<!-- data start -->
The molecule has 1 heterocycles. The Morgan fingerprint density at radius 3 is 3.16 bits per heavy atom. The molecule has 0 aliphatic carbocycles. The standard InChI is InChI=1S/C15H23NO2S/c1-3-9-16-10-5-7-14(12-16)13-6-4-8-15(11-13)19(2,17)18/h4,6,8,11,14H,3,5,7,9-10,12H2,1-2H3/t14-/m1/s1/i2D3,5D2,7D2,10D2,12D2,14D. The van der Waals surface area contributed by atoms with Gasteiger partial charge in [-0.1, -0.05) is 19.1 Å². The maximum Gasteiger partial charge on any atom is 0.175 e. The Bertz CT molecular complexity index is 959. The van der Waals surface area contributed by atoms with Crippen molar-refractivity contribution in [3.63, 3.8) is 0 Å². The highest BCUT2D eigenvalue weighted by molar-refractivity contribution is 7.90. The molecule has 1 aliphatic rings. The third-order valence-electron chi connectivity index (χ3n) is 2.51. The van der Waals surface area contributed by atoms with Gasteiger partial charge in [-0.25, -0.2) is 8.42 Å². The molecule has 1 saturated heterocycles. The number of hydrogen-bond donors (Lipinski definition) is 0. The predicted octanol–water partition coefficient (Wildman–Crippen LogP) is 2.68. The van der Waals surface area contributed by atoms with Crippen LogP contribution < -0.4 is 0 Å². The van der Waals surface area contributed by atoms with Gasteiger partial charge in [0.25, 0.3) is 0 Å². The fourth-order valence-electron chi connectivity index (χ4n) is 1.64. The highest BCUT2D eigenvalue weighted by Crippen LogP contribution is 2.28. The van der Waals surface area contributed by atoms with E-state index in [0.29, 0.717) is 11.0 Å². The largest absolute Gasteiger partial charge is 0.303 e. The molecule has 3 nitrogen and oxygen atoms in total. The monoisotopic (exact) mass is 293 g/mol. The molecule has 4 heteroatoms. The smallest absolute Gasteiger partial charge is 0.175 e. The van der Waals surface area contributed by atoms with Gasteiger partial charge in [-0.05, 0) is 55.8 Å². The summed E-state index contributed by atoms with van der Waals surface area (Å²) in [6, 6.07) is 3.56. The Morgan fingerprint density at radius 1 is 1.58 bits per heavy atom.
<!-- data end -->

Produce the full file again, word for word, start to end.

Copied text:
The molecule has 1 heterocycles. The Morgan fingerprint density at radius 3 is 3.16 bits per heavy atom. The molecule has 0 aliphatic carbocycles. The standard InChI is InChI=1S/C15H23NO2S/c1-3-9-16-10-5-7-14(12-16)13-6-4-8-15(11-13)19(2,17)18/h4,6,8,11,14H,3,5,7,9-10,12H2,1-2H3/t14-/m1/s1/i2D3,5D2,7D2,10D2,12D2,14D. The van der Waals surface area contributed by atoms with Gasteiger partial charge in [-0.1, -0.05) is 19.1 Å². The maximum Gasteiger partial charge on any atom is 0.175 e. The Bertz CT molecular complexity index is 959. The van der Waals surface area contributed by atoms with Crippen molar-refractivity contribution in [3.63, 3.8) is 0 Å². The highest BCUT2D eigenvalue weighted by molar-refractivity contribution is 7.90. The molecule has 1 aliphatic rings. The third-order valence-electron chi connectivity index (χ3n) is 2.51. The van der Waals surface area contributed by atoms with Gasteiger partial charge in [-0.25, -0.2) is 8.42 Å². The molecule has 1 saturated heterocycles. The number of hydrogen-bond donors (Lipinski definition) is 0. The predicted octanol–water partition coefficient (Wildman–Crippen LogP) is 2.68. The van der Waals surface area contributed by atoms with Crippen LogP contribution < -0.4 is 0 Å². The van der Waals surface area contributed by atoms with Gasteiger partial charge in [0.25, 0.3) is 0 Å². The fourth-order valence-electron chi connectivity index (χ4n) is 1.64. The highest BCUT2D eigenvalue weighted by Crippen LogP contribution is 2.28. The van der Waals surface area contributed by atoms with E-state index in [0.29, 0.717) is 11.0 Å². The largest absolute Gasteiger partial charge is 0.303 e. The molecule has 3 nitrogen and oxygen atoms in total. The monoisotopic (exact) mass is 293 g/mol. The molecule has 4 heteroatoms. The smallest absolute Gasteiger partial charge is 0.175 e. The van der Waals surface area contributed by atoms with Gasteiger partial charge in [-0.05, 0) is 55.8 Å². The summed E-state index contributed by atoms with van der Waals surface area (Å²) in [6, 6.07) is 3.56. The Morgan fingerprint density at radius 1 is 1.58 bits per heavy atom.